Glasgow exhibit coincides with worst refugee crisis in decades
MILLIONS OF PEOPLE are on the move across the Middle East and North Africa. Forced out by war, famine, climate change, desperation, and hope of a better life; refugees captured the hearts of millions across Europe who have, despite the intransigence of some governments and hatred of racists, welcomed them.
Over the next fortnight, coinciding with the referendum on European Union membership, an exhibition will be held in Glasgow to amplify the voices and stories of refugees and migrants through art.
‘Glasgow Anew: Untold Stories and Transnational Perspectives’ will take place at the Pipe Factory, Glasgow, from the 11th-26th June as part of Refugee Festival Scotland.
The exhibition is a collection of recordings of Glaswegians who were born outside the UK speaking on their experiences. These are accompanied by personal objects to illustrate their stories of moving to the city, exploring issues of nationality, identity, prejudice and what it means to call Glasgow ‘home’.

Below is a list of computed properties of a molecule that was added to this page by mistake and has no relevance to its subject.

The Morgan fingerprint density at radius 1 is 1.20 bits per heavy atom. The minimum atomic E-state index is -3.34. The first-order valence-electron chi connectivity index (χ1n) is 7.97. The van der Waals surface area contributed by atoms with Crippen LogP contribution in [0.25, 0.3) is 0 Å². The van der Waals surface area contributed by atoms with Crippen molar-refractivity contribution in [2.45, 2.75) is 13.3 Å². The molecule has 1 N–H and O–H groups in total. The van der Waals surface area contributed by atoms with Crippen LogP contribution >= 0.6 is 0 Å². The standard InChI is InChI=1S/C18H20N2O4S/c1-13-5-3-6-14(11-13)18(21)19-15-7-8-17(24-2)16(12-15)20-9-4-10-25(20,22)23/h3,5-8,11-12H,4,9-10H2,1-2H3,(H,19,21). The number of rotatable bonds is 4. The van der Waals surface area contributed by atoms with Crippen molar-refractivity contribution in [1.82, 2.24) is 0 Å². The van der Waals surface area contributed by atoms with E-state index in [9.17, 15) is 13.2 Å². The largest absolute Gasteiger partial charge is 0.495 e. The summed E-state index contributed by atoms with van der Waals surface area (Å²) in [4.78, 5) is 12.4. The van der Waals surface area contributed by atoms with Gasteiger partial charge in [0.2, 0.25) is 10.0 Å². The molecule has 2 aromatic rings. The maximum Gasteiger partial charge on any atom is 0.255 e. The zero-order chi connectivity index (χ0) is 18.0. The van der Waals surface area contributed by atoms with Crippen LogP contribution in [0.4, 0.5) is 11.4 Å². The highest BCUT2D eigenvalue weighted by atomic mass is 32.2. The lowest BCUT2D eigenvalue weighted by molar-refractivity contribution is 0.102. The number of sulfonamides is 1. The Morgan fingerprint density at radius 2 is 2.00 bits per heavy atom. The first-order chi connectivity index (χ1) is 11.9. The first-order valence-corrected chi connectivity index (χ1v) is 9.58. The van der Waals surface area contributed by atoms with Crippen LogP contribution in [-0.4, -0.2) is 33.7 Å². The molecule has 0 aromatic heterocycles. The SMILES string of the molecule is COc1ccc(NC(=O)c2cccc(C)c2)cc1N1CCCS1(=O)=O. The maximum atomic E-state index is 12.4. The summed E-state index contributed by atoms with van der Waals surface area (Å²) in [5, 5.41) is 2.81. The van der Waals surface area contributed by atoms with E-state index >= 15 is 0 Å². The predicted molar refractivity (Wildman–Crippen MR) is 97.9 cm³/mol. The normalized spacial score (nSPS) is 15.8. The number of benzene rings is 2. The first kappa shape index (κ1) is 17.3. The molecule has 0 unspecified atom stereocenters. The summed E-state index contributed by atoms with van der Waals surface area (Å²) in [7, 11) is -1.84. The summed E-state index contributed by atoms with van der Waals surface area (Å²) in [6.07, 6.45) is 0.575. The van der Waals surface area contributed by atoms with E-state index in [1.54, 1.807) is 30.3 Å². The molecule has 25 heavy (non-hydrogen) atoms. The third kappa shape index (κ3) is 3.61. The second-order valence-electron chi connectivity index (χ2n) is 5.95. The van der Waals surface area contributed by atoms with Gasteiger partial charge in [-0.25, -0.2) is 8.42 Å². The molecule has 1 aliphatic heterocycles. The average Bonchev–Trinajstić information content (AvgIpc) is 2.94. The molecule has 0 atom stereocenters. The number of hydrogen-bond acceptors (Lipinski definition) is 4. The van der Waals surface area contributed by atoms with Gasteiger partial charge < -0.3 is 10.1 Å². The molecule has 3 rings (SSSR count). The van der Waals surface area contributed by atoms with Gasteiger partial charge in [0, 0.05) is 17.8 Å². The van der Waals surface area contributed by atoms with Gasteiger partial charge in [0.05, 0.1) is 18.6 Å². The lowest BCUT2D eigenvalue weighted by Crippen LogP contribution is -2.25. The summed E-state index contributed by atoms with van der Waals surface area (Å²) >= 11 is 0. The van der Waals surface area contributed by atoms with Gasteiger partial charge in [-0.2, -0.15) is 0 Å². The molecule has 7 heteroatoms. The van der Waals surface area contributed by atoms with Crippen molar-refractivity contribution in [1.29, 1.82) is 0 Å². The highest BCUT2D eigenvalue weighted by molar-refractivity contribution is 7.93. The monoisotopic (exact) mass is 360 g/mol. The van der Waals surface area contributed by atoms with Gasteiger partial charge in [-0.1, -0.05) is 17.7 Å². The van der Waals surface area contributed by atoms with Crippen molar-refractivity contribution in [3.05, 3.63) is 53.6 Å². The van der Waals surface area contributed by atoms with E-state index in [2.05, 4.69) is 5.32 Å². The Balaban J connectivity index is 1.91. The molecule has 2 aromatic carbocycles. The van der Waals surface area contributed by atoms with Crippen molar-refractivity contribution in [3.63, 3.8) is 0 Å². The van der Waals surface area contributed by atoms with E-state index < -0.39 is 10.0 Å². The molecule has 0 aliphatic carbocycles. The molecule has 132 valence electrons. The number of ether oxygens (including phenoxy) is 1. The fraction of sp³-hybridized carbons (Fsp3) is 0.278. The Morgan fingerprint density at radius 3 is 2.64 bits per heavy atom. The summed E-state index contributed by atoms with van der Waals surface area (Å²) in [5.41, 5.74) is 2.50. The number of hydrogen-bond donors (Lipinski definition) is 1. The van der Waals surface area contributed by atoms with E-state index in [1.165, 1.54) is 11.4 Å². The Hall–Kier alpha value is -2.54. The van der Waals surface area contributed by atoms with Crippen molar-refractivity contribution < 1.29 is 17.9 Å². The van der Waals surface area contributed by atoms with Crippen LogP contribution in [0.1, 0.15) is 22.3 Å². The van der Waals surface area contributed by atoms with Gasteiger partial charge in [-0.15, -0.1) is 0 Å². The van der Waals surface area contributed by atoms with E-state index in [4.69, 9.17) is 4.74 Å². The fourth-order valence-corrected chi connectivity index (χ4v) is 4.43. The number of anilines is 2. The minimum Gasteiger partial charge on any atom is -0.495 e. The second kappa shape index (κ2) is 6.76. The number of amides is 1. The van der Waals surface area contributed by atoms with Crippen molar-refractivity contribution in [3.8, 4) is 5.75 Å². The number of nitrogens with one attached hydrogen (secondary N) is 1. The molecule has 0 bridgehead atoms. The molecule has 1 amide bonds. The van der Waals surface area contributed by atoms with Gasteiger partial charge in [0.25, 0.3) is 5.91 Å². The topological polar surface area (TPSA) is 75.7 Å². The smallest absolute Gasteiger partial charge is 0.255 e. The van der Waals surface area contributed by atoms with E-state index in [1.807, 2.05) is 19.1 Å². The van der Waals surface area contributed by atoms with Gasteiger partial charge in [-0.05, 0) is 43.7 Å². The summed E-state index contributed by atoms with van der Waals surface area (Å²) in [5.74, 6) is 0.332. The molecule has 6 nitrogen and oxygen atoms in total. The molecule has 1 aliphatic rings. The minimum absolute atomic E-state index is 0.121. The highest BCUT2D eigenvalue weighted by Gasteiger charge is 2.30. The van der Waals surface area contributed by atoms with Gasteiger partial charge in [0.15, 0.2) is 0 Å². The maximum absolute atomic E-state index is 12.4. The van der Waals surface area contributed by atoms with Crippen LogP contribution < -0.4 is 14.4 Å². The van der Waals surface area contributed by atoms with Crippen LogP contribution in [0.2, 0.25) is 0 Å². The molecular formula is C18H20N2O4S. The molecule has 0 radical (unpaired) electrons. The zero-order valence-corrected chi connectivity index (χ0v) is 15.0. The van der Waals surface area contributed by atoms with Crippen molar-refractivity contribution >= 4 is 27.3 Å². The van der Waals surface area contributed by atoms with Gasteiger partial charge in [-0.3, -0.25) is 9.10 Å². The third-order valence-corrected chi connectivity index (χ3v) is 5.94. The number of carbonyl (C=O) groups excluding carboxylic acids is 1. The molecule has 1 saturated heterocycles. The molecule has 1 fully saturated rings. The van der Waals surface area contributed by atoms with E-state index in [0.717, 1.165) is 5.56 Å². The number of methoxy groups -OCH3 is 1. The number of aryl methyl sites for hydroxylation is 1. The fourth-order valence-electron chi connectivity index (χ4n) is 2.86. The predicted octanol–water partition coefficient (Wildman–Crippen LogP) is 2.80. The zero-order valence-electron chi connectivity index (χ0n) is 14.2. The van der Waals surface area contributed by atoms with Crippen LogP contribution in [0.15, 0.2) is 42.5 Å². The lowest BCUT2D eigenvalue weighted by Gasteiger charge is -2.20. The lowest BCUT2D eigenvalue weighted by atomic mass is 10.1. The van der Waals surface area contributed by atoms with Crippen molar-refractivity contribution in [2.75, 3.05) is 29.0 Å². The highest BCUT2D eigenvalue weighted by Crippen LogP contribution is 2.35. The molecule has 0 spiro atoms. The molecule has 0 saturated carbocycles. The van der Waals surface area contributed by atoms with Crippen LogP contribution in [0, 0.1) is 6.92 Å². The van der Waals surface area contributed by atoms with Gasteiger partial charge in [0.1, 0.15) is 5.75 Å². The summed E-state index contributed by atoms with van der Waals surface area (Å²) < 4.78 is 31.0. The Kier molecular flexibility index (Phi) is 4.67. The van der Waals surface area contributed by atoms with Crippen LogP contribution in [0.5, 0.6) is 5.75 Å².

The event includes the first exhibition of the Settled In Glasgow Oral History Archive (SIGOHA), an online collection of conversations with Glaswegians who were born outside the UK.
Alasdair Campbell, co-curator of Glasgow Anew, said: “It empowers the participants as storytellers. Recordings about their lives are played in their entirety, unedited, and personal objects such as sand from Robben Island or asylum documents both illuminate the incredible personal narratives of the participants and provide a window into the recent history of countries around the world.
“Meanwhile, shared ownership of the gallery with the participants themselves through film screenings, theatre and musical performances will help encourage dialogue and an exchange of transnational perspectives across the fortnight.”
Jessie Lawson, founder of the SIGOHA project, said: “Glasgow Anew seeks to democratise history: to give normal people the opportunity to tell their own story and influence how history will represent them.”
Picture courtesy of Douglas Coulter